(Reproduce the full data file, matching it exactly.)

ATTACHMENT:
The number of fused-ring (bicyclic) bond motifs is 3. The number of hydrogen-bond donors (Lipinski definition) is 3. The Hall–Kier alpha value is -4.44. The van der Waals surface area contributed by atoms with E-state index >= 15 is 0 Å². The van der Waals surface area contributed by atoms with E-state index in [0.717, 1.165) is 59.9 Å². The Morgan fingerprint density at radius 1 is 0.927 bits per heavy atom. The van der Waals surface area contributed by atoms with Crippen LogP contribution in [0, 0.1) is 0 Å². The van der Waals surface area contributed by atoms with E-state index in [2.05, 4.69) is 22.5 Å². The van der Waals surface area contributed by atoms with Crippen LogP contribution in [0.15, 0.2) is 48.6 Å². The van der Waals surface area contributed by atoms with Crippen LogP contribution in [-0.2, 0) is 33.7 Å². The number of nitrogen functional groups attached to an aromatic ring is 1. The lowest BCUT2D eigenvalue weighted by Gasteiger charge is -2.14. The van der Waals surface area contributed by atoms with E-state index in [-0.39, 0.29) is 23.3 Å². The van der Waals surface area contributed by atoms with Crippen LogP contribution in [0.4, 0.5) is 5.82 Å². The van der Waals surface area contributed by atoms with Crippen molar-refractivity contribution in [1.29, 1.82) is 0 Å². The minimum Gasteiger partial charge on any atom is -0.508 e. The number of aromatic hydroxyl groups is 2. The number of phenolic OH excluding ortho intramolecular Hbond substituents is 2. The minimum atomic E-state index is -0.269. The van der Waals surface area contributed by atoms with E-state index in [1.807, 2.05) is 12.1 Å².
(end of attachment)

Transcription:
The number of fused-ring (bicyclic) bond motifs is 3. The number of hydrogen-bond donors (Lipinski definition) is 3. The Hall–Kier alpha value is -4.44. The van der Waals surface area contributed by atoms with E-state index >= 15 is 0 Å². The van der Waals surface area contributed by atoms with E-state index in [0.717, 1.165) is 59.9 Å². The Morgan fingerprint density at radius 1 is 0.927 bits per heavy atom. The van der Waals surface area contributed by atoms with Crippen LogP contribution in [0, 0.1) is 0 Å². The van der Waals surface area contributed by atoms with E-state index in [2.05, 4.69) is 22.5 Å². The van der Waals surface area contributed by atoms with Crippen LogP contribution in [0.15, 0.2) is 48.6 Å². The van der Waals surface area contributed by atoms with Crippen LogP contribution in [-0.2, 0) is 33.7 Å². The number of nitrogen functional groups attached to an aromatic ring is 1. The lowest BCUT2D eigenvalue weighted by Gasteiger charge is -2.14. The van der Waals surface area contributed by atoms with E-state index in [-0.39, 0.29) is 23.3 Å². The van der Waals surface area contributed by atoms with Crippen LogP contribution in [0.4, 0.5) is 5.82 Å². The van der Waals surface area contributed by atoms with Crippen molar-refractivity contribution in [1.29, 1.82) is 0 Å². The minimum Gasteiger partial charge on any atom is -0.508 e. The number of aromatic hydroxyl groups is 2. The number of phenolic OH excluding ortho intramolecular Hbond substituents is 2. The minimum atomic E-state index is -0.269. The van der Waals surface area contributed by atoms with E-state index in [1.807, 2.05) is 12.1 Å².